Silicon Labs’ 32-bit, Cortex-M0+ Happy Gecko (Fig. 1) is designed to minimize power requirements across the board. It includes a crystal-less, low energy USB interface making it ideal for energy sensitive applications. It has a range of energy management modes plus a 6-channel Peripheral Reflex System (PRS) that allows autonomous inter-peripheral communication even when the processor is in sleep mode. The PRS allows the output of one peripheral to trigger another. This includes the 6-channel DMA. The chip also includes an array of ultra-low power digital and analog peripherals.
The 25 MHz Happy Gecko has up to 64 Kbytes of flash and 8 Kbytes of RAM. In addition to the USB interface, the chip has a pair of high-speed USARTs with SPI and SmartCard support. There is also a low-energy UART that works with PRS and can run autonomously when the processor is in deep sleep mode. The I2C interface has SMBus support. The system also has a USB and UART bootloader plus a 2-wire serial debug interface.
On the analog side, there is a 12-bit, 1 Msample/s ADC. It has four single channels or two dual differential channels plus an on-chip temperature sensor. There is a current DAC that can deliver 0.05 to 64 µA. There is an analog comparator and capacitive touch sensing that handles up to five inputs.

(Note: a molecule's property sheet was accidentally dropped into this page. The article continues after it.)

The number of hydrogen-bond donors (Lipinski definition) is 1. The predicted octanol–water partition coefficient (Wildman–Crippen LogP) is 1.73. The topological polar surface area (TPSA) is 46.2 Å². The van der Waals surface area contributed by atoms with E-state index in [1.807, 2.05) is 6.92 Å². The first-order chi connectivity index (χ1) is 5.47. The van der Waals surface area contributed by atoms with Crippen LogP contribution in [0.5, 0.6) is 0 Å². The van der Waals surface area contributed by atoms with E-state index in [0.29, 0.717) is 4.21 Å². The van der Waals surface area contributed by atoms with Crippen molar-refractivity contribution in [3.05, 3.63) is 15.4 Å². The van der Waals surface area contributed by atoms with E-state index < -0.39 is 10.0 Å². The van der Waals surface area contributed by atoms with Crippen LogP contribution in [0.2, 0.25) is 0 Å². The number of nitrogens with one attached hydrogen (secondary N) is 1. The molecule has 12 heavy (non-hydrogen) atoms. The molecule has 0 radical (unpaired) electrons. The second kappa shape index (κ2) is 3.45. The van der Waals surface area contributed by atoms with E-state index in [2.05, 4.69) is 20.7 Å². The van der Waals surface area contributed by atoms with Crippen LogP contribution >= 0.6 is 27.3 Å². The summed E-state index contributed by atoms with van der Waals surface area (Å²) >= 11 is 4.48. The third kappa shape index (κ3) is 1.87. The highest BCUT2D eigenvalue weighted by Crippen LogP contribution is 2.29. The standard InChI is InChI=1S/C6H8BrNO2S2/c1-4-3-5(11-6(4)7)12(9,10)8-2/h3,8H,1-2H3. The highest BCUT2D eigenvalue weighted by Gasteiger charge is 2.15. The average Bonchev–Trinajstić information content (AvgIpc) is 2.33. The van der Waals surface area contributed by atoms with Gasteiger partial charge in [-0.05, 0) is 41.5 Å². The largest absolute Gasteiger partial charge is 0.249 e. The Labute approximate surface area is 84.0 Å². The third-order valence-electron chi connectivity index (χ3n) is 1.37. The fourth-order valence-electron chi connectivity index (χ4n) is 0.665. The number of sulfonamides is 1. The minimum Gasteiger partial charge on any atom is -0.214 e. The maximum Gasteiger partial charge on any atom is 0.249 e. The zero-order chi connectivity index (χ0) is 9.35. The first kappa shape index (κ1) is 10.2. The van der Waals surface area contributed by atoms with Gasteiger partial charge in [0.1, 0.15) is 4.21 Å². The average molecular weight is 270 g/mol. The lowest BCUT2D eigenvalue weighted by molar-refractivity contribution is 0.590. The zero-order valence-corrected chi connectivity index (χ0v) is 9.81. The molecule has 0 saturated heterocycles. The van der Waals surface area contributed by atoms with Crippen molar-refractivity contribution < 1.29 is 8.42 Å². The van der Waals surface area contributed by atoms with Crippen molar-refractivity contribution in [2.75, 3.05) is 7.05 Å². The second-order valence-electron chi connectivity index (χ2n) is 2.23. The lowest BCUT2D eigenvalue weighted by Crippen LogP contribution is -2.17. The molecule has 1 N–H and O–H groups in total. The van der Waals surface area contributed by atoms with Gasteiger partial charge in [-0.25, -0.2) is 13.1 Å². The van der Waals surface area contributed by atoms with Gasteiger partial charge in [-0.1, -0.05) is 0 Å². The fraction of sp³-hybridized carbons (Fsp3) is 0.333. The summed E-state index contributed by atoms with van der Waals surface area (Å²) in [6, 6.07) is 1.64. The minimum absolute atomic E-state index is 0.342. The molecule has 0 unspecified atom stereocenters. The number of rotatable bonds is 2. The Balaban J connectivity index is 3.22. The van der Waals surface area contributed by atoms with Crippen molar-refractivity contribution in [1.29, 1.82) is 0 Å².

The USB interface is designed to reduce USB power consumption by up to 80% with its Low Energy Mode (LEM) operation. LEM takes advantage of the idle time to reduce the interface’s power consumption (Fig. 2). It incorporates the PHY and interface resistors reducing the overall bill-of-materials (BOM). The USB interface has an integrated 5 V LDO. It also has dedicated RAM for end points reducing memory access overhead.
The chip has a fast wake-up time that is under 2 µs. This allows the PRS to quickly wake up the processor when needed. Programmers can choose the required memory and peripherals for the different power modes. For example, sleep mode uses 900 nA with the real-time-clock (RTC) and SRAM retention.
Silicon Labs understands that security is critical to embedded applications. The hardware AES subsystem can handle 128-bit keys in only 54 clock cycles.
Silicon Labs provides software developers with the Simplicity Studio IDE based on Eclipse. The IDE also includes Simplicity Designer and the Energy Profiler. Simplicity Designer supports the chip’s ability to remap I/O pins. The Energy Profiler helps track application energy usage so developers can optimize power requirements.
Simplicity Studio works with the SLSTK3400A Happy Gecko Starter Kit (Fig. 3). It has an integrated Segger J-Link USB debugger. There is a memory LCD and capacitive touch buttons as well as an on-chip humidity/temperature sensor.
The chip comes in a TQFP48 package. The supply voltage is 1.98 to 3.8 V DC.